ACT Executive Director Deborah Harford was on Roundhouse Radio this past Friday to discuss the upcoming event Canadian International Council on Three Foreign Policy Challenges for the Trump Administration.
Deb was discussing her role as a panelist in the event, which will include climate change as one of the three key issues the Trump administration will face. The United States’ involvement in the Paris Agreement, the possibility of re-opening the Keystone XL pipeline, and how Canada will be affected by Trump’s actions are just some of the pertinent questions related to climate actions of the United States.
Thursday, January 19th
5:00 – 7:00 pm (doors at 5, panel discussion at 5:30, and Q&A to follow)
Tap & Barrell’s Tap Shack, 1199 W Cordova St
Tickets: CIC members: $5.00
CIC non-members $15.00
CIC student members $3.00
New CIC members (bought between Dec. 16. – Jan 16) FREE
- What future for multilateral trade agreements? (Panelist: Senator Yuen Pau Woo, senior resident fellow, Asia Pacific Foundation)
- US Relations with NATO (Panelist: Prof Alex Moens, SFU Political Science)
- Will the US defect from the Paris Agreement on Climate Change? (Panelist: Deborah Harford, Adaptation to Climate Change Team, SFU)
The event will be moderated by Max Fawcett, freelance writer and media consultant.
About the speakers:
Deborah Harford co-founded ACT in 2006 with SFU Centre for Dialogue’s Dr. Mark Winston and the School of Public Policy’s Dr. Nancy Olewiler with the goal of working to protect ecosystem health while exploring policy options and developing resources for adaptation to a range of climate change impact areas, including water, food, health, biodiversity, energy, infrastructure, and population displacement. Deborah is responsible for development of ACT’s pioneering vision and its unique partnerships with the public and private sectors, as well as overall coordination and management of the program. She directs and produces ACT’s policy recommendations for effective adaptation strategies at all levels of government, as well as communication and promotion of the program’s outcomes. Through Deborah’s efforts, ACT has created, and is a contributor to, a wide variety of networks between local, national and international climate change research practitioners, NGOs, industry representatives, all levels of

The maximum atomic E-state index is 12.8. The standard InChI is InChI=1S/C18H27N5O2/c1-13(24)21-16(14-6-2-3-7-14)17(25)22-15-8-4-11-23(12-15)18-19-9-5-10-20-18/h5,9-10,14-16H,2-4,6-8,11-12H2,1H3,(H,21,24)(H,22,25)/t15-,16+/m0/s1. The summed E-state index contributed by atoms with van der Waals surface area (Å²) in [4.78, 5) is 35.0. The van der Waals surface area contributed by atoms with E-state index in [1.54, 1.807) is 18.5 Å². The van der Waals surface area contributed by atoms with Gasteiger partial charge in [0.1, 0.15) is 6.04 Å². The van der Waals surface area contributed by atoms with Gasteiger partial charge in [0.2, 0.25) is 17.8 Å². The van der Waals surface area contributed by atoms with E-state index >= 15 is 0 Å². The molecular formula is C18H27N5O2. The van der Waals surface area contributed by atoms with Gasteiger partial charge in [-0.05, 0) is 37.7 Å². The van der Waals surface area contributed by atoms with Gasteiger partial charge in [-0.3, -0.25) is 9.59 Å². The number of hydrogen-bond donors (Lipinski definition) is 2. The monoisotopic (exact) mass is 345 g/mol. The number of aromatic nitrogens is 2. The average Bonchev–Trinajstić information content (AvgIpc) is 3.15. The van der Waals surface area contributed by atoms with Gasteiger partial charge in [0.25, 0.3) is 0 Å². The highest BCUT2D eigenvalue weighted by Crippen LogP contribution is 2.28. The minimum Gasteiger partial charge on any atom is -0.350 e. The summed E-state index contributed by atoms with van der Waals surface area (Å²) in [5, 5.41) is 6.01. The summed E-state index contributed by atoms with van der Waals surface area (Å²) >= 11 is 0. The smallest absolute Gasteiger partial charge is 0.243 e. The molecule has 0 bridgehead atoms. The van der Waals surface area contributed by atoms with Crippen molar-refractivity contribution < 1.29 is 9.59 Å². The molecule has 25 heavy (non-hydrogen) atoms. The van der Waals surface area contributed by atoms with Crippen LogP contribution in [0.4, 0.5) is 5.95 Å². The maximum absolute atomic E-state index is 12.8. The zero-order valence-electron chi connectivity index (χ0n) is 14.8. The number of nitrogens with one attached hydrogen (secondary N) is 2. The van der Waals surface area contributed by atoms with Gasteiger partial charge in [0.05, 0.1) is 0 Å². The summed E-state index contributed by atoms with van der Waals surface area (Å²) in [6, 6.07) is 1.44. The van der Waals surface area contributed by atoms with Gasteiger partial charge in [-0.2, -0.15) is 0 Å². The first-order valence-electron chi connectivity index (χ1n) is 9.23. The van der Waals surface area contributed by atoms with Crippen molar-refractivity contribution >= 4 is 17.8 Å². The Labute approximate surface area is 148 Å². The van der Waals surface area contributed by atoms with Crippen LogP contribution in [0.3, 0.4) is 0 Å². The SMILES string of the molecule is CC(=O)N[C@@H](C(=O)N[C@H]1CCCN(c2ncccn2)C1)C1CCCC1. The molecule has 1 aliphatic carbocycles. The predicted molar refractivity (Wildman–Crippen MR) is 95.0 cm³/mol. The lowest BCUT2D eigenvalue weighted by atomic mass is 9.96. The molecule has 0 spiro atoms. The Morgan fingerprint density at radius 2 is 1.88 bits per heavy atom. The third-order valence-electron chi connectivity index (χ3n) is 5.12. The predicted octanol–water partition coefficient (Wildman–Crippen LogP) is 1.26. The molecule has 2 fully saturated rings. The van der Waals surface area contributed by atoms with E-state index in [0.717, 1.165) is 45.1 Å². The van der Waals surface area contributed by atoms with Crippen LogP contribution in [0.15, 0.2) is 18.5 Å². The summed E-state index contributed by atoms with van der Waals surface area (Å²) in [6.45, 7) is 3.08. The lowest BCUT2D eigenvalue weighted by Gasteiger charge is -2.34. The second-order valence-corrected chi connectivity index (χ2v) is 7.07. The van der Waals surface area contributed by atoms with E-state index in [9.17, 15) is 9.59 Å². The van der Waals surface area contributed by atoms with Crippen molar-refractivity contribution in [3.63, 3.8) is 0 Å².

government, First Nations groups and local communities. Deborah was appointed as a Climate Solutions Fellow in June 2015.
Alexander Moens is a professor of Political Science at Simon Fraser University in Vancouver, Canada and was the Eisenhower Fellow at the NATO Defense College in Rome in 2015. Moens is the co-editor (with Brooke Smith-Windsor) of NATO and Asia Pacific (NDC, Rome, 2016), co-editor of Immigration Policy and the Terrorist Threat in Canada and the United States (2008), and author of The Foreign Policy of George W. Bush: Values, Strategy, Loyalty (2004), Foreign Policy Under Carter (1990), as well as co-editor of Disconcerted Europe: The Search for a New Security Architecture (1994), and NATO and European Security: Alliance Politics from the Cold War’s End to the Age of Terrorism (2003).
Senator Yuen Pau Woo is British Columbia’s newest independent senator and a senior resident fellow at the Jack Austin Centre for Asia Pacific Business Studies at SFU. Prime Minister Justin Trudeau announced the appointment this fall. Woo has more than 25 years of experience in strategy and policy for business, government and not-for-profit organizations. He is widely recognized as a leading thinker on Asian economic issues and Canada-Asia relations, and is a recipient of the Queen’s Diamond Jubilee Award in recognition of his contribution to Canada-Asia relations. Prior to his current role at SFU’s Beedie School of Business, he was president and CEO of the Asia Pacific Foundation of Canada.
Max Fawcett is a freelance writer and media consultant and the former editor in chief of Vancouver Magazine and editor of Alberta Oil magazine. His work has been published in the Walrus, Report on Business magazine, Canadian Business, and Eighteen Bridges, among other places. He’s also the direct descendant of Canada’s worst Prime Minister — but you’ll have to guess who that is.